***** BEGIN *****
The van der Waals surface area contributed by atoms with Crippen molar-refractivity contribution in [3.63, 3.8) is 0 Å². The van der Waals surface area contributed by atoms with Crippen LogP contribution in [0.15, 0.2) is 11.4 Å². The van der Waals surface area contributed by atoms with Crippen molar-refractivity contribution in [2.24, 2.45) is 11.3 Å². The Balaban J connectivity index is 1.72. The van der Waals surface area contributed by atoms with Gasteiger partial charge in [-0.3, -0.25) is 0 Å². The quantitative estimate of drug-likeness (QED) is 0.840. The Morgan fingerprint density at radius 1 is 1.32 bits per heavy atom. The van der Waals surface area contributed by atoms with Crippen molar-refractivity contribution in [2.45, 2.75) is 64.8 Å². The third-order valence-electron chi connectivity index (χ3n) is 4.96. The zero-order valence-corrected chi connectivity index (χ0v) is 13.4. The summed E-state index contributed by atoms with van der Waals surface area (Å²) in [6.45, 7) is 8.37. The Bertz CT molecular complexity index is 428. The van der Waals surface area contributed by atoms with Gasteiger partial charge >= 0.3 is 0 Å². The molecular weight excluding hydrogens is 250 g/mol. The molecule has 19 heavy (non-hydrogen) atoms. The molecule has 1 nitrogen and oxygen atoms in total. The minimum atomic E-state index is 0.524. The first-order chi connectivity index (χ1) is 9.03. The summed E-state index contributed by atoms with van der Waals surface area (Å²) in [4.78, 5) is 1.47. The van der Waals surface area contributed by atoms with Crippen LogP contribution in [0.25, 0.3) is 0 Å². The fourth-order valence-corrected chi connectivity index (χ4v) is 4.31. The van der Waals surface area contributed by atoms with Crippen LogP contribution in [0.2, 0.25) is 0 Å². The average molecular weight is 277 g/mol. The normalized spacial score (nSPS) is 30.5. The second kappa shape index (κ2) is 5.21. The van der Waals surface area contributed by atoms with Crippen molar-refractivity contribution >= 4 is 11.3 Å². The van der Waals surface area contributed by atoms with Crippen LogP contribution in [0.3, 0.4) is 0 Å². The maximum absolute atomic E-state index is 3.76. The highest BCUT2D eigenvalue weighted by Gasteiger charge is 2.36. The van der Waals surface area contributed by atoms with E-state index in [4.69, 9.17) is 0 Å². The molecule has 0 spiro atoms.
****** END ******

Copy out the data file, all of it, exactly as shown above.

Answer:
The van der Waals surface area contributed by atoms with Crippen molar-refractivity contribution in [3.63, 3.8) is 0 Å². The van der Waals surface area contributed by atoms with Crippen LogP contribution in [0.15, 0.2) is 11.4 Å². The van der Waals surface area contributed by atoms with Crippen molar-refractivity contribution in [2.24, 2.45) is 11.3 Å². The Balaban J connectivity index is 1.72. The van der Waals surface area contributed by atoms with Gasteiger partial charge in [-0.3, -0.25) is 0 Å². The quantitative estimate of drug-likeness (QED) is 0.840. The Morgan fingerprint density at radius 1 is 1.32 bits per heavy atom. The van der Waals surface area contributed by atoms with Crippen molar-refractivity contribution in [2.45, 2.75) is 64.8 Å². The third-order valence-electron chi connectivity index (χ3n) is 4.96. The zero-order valence-corrected chi connectivity index (χ0v) is 13.4. The summed E-state index contributed by atoms with van der Waals surface area (Å²) in [6.45, 7) is 8.37. The Bertz CT molecular complexity index is 428. The van der Waals surface area contributed by atoms with Gasteiger partial charge >= 0.3 is 0 Å². The molecular weight excluding hydrogens is 250 g/mol. The molecule has 19 heavy (non-hydrogen) atoms. The molecule has 1 nitrogen and oxygen atoms in total. The minimum atomic E-state index is 0.524. The first-order chi connectivity index (χ1) is 9.03. The summed E-state index contributed by atoms with van der Waals surface area (Å²) in [4.78, 5) is 1.47. The van der Waals surface area contributed by atoms with Crippen LogP contribution in [0.25, 0.3) is 0 Å². The fourth-order valence-corrected chi connectivity index (χ4v) is 4.31. The van der Waals surface area contributed by atoms with Crippen LogP contribution in [0.2, 0.25) is 0 Å². The average molecular weight is 277 g/mol. The normalized spacial score (nSPS) is 30.5. The second kappa shape index (κ2) is 5.21. The van der Waals surface area contributed by atoms with Crippen molar-refractivity contribution >= 4 is 11.3 Å². The van der Waals surface area contributed by atoms with Crippen LogP contribution in [0.3, 0.4) is 0 Å². The maximum absolute atomic E-state index is 3.76. The highest BCUT2D eigenvalue weighted by Gasteiger charge is 2.36. The van der Waals surface area contributed by atoms with E-state index in [4.69, 9.17) is 0 Å². The molecule has 0 spiro atoms.